If you are an avid skateboarder or if you know one well, then you are familiar with the bruises, scars, and stories that go along with this daring hobby. Well-loved by orthopedists making those big mortgage and yacht payments, it’s a sport populated by a good percentage of enthusiasts who eschew modern safety mechanisms that many others simply cannot go without, as they work to avoid inconveniences like casts, crutches, and stitches.
We’ve reported on numerous 3D printed skateboard designs, from fast boards that are 3D printed and electric to those fabricated with hemp filament–but as a rule, braking systems don’t seem to be a part of the conversation.
As those involved in skateboarding tend to build on their skills one by one, ever increasing in difficulty–and danger–it would seem that safety would be at the top of the list a bit more often. And since careening downhill often seems to be part of the gig, it would make sense for standard brakes to be de rigeur. That’s not the case though, and with the consideration that skateboards are often considered the greenest vehicle of choice over cars or bikes for many enthusiasts, more formal braking systems should be involved other than those employed by the shoe, employing turns, or relying on wind resistance.
A Romanian hackaday member, suiram21 is a computer programmer who likes to longboard; in order to keep his head in the game for his day job though, added safety seemed like a common-sense addition for his longboard. With speeds of up to 40 mph possible going downhill on his Onda longboard which features larger wheels, suiram21 not only decided to worry about staying out of the ER, he actually went to work designing a one wheel, foot activated braking system in 3ds Max and then 3D printing it via his Printrbot Metal Simple.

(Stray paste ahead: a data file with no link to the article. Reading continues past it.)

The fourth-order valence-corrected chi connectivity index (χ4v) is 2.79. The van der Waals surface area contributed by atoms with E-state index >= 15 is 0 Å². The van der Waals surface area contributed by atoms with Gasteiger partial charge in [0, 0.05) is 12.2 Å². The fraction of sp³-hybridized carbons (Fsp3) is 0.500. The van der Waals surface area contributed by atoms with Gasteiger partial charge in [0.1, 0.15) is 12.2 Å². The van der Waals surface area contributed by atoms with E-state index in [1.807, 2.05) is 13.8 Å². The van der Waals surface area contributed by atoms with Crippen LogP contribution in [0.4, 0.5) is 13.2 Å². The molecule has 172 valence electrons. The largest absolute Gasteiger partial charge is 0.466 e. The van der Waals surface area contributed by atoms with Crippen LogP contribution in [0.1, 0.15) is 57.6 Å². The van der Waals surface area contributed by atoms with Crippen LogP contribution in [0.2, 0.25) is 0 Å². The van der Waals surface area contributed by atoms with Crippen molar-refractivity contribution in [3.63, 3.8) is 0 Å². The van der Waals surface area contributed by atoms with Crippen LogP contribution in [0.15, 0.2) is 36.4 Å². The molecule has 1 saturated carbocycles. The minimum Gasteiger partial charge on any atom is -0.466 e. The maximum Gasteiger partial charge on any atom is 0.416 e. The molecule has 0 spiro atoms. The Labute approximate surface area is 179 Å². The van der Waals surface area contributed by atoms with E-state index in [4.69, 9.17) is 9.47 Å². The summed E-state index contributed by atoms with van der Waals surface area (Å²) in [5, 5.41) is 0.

“The principle behind the longboard brake is similar to a bicycle brake,” said suiram21. “When I put my foot on the braking lever, the inner part of the braking cable gets pulled–which pulls the lever with the braking pad attached to it so it makes contact with the wheel. I used some rubber bands as a spring to pull the braking pad back after I lift my foot off the braking lever.”
- Onda Board
- Bicycle brake pad
- Bicycle brake cable
- Six rubber bands
- One 3D printed part
- One each M5 screw and nut
As the popularity of skateboarding continues to soar and enthusiasts enter the sport at younger and younger ages, perhaps the idea of standard brakes on certain boards will catch on further. While many die-hard skateboarders operate under the premise that a skateboard should never have hardwired brakes, a recreational vehicle like this is not much fun if you can’t stop it at high speeds. This particular project is ongoing, and we look forward to following it as suiram21 continues to refine his 3D printed design, and may even expand it to functioning as a two-wheel braking system.
Have you 3D printed any safety items for recreational activities like skateboarding? Discuss in the 3D Printed Skateboard Braking System forum thread over at 3DPB.com.